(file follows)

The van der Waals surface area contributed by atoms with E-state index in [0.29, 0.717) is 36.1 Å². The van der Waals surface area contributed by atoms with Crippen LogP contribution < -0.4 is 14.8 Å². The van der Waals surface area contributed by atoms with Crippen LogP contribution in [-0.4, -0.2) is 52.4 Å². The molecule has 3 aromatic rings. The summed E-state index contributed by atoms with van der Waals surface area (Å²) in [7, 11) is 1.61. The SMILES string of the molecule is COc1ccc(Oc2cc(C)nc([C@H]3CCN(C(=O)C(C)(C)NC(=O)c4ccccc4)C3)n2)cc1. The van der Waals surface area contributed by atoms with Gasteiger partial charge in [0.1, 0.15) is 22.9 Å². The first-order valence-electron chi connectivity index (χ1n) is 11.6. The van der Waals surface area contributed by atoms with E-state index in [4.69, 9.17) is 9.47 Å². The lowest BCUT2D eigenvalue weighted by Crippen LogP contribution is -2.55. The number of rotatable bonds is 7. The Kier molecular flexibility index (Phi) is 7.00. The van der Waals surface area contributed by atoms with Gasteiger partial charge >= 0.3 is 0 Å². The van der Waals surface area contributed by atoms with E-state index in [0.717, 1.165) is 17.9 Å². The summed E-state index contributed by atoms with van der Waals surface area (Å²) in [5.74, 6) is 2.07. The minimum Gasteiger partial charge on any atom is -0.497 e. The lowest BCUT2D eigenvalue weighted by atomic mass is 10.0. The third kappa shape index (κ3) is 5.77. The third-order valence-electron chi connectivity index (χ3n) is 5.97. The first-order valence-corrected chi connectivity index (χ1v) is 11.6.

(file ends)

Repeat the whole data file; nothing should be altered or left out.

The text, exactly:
The van der Waals surface area contributed by atoms with E-state index in [0.29, 0.717) is 36.1 Å². The van der Waals surface area contributed by atoms with Crippen LogP contribution < -0.4 is 14.8 Å². The van der Waals surface area contributed by atoms with Crippen LogP contribution in [-0.4, -0.2) is 52.4 Å². The molecule has 3 aromatic rings. The summed E-state index contributed by atoms with van der Waals surface area (Å²) in [7, 11) is 1.61. The SMILES string of the molecule is COc1ccc(Oc2cc(C)nc([C@H]3CCN(C(=O)C(C)(C)NC(=O)c4ccccc4)C3)n2)cc1. The van der Waals surface area contributed by atoms with Gasteiger partial charge in [0.1, 0.15) is 22.9 Å². The first-order valence-electron chi connectivity index (χ1n) is 11.6. The van der Waals surface area contributed by atoms with E-state index in [4.69, 9.17) is 9.47 Å². The lowest BCUT2D eigenvalue weighted by Crippen LogP contribution is -2.55. The number of rotatable bonds is 7. The Kier molecular flexibility index (Phi) is 7.00. The van der Waals surface area contributed by atoms with Gasteiger partial charge >= 0.3 is 0 Å². The van der Waals surface area contributed by atoms with E-state index in [0.717, 1.165) is 17.9 Å². The summed E-state index contributed by atoms with van der Waals surface area (Å²) in [5.74, 6) is 2.07. The minimum Gasteiger partial charge on any atom is -0.497 e. The lowest BCUT2D eigenvalue weighted by atomic mass is 10.0. The third kappa shape index (κ3) is 5.77. The third-order valence-electron chi connectivity index (χ3n) is 5.97. The first-order valence-corrected chi connectivity index (χ1v) is 11.6.